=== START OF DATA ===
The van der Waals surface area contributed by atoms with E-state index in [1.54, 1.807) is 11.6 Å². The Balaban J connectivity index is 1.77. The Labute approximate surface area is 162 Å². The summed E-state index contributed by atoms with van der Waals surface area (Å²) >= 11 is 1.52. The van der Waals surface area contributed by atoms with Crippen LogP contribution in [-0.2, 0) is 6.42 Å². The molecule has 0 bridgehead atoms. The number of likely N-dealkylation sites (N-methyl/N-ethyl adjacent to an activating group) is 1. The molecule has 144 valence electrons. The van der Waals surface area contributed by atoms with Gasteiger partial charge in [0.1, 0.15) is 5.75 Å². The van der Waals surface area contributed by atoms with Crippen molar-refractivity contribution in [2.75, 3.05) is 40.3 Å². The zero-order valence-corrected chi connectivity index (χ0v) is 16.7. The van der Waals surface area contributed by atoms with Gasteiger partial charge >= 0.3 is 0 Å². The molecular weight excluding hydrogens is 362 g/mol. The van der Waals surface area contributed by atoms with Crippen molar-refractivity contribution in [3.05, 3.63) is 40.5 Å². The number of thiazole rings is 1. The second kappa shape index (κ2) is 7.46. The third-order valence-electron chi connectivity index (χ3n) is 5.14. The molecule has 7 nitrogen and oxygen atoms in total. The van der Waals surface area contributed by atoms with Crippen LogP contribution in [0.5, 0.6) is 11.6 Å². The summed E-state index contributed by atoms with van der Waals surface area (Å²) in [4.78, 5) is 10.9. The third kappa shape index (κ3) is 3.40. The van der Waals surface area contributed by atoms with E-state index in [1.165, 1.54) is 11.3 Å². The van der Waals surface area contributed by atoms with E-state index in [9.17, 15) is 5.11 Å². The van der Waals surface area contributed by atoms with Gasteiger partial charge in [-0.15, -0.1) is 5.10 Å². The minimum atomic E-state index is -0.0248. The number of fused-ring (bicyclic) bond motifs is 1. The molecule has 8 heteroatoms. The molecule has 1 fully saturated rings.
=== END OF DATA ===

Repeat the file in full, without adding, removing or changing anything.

The van der Waals surface area contributed by atoms with E-state index in [1.54, 1.807) is 11.6 Å². The Balaban J connectivity index is 1.77. The Labute approximate surface area is 162 Å². The summed E-state index contributed by atoms with van der Waals surface area (Å²) >= 11 is 1.52. The van der Waals surface area contributed by atoms with Crippen LogP contribution in [-0.2, 0) is 6.42 Å². The molecule has 0 bridgehead atoms. The number of likely N-dealkylation sites (N-methyl/N-ethyl adjacent to an activating group) is 1. The molecule has 144 valence electrons. The van der Waals surface area contributed by atoms with Gasteiger partial charge in [0.1, 0.15) is 5.75 Å². The van der Waals surface area contributed by atoms with Crippen molar-refractivity contribution in [2.75, 3.05) is 40.3 Å². The zero-order valence-corrected chi connectivity index (χ0v) is 16.7. The van der Waals surface area contributed by atoms with Gasteiger partial charge >= 0.3 is 0 Å². The molecular weight excluding hydrogens is 362 g/mol. The van der Waals surface area contributed by atoms with Crippen molar-refractivity contribution in [3.05, 3.63) is 40.5 Å². The number of thiazole rings is 1. The second kappa shape index (κ2) is 7.46. The third-order valence-electron chi connectivity index (χ3n) is 5.14. The molecule has 7 nitrogen and oxygen atoms in total. The van der Waals surface area contributed by atoms with Crippen LogP contribution in [0.5, 0.6) is 11.6 Å². The summed E-state index contributed by atoms with van der Waals surface area (Å²) in [4.78, 5) is 10.9. The third kappa shape index (κ3) is 3.40. The van der Waals surface area contributed by atoms with E-state index in [1.165, 1.54) is 11.3 Å². The van der Waals surface area contributed by atoms with E-state index in [9.17, 15) is 5.11 Å². The van der Waals surface area contributed by atoms with Gasteiger partial charge in [-0.15, -0.1) is 5.10 Å². The minimum atomic E-state index is -0.0248. The number of fused-ring (bicyclic) bond motifs is 1. The molecule has 8 heteroatoms. The molecule has 1 fully saturated rings.